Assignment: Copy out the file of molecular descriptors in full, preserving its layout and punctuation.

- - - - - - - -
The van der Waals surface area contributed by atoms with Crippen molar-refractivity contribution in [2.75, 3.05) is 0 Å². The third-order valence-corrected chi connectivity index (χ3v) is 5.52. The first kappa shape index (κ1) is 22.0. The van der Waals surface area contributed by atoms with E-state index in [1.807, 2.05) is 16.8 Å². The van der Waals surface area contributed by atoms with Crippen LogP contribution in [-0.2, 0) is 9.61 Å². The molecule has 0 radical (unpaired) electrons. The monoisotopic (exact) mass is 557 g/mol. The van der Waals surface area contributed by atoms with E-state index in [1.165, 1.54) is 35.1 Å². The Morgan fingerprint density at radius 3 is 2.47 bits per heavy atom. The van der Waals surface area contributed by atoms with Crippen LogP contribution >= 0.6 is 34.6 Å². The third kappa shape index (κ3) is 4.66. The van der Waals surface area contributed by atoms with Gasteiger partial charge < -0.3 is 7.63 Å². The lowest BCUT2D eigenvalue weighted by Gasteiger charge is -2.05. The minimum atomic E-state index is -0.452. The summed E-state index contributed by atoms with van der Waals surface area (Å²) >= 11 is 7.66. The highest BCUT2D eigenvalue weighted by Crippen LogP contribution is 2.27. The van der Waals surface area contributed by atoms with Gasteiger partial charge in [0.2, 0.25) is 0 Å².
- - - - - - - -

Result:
The van der Waals surface area contributed by atoms with Crippen molar-refractivity contribution in [2.75, 3.05) is 0 Å². The third-order valence-corrected chi connectivity index (χ3v) is 5.52. The first kappa shape index (κ1) is 22.0. The van der Waals surface area contributed by atoms with E-state index in [1.807, 2.05) is 16.8 Å². The van der Waals surface area contributed by atoms with Crippen LogP contribution in [-0.2, 0) is 9.61 Å². The molecule has 0 radical (unpaired) electrons. The monoisotopic (exact) mass is 557 g/mol. The van der Waals surface area contributed by atoms with E-state index in [1.165, 1.54) is 35.1 Å². The Morgan fingerprint density at radius 3 is 2.47 bits per heavy atom. The van der Waals surface area contributed by atoms with Crippen LogP contribution >= 0.6 is 34.6 Å². The third kappa shape index (κ3) is 4.66. The van der Waals surface area contributed by atoms with Gasteiger partial charge < -0.3 is 7.63 Å². The lowest BCUT2D eigenvalue weighted by Gasteiger charge is -2.05. The minimum atomic E-state index is -0.452. The summed E-state index contributed by atoms with van der Waals surface area (Å²) >= 11 is 7.66. The highest BCUT2D eigenvalue weighted by Crippen LogP contribution is 2.27. The van der Waals surface area contributed by atoms with Gasteiger partial charge in [0.2, 0.25) is 0 Å².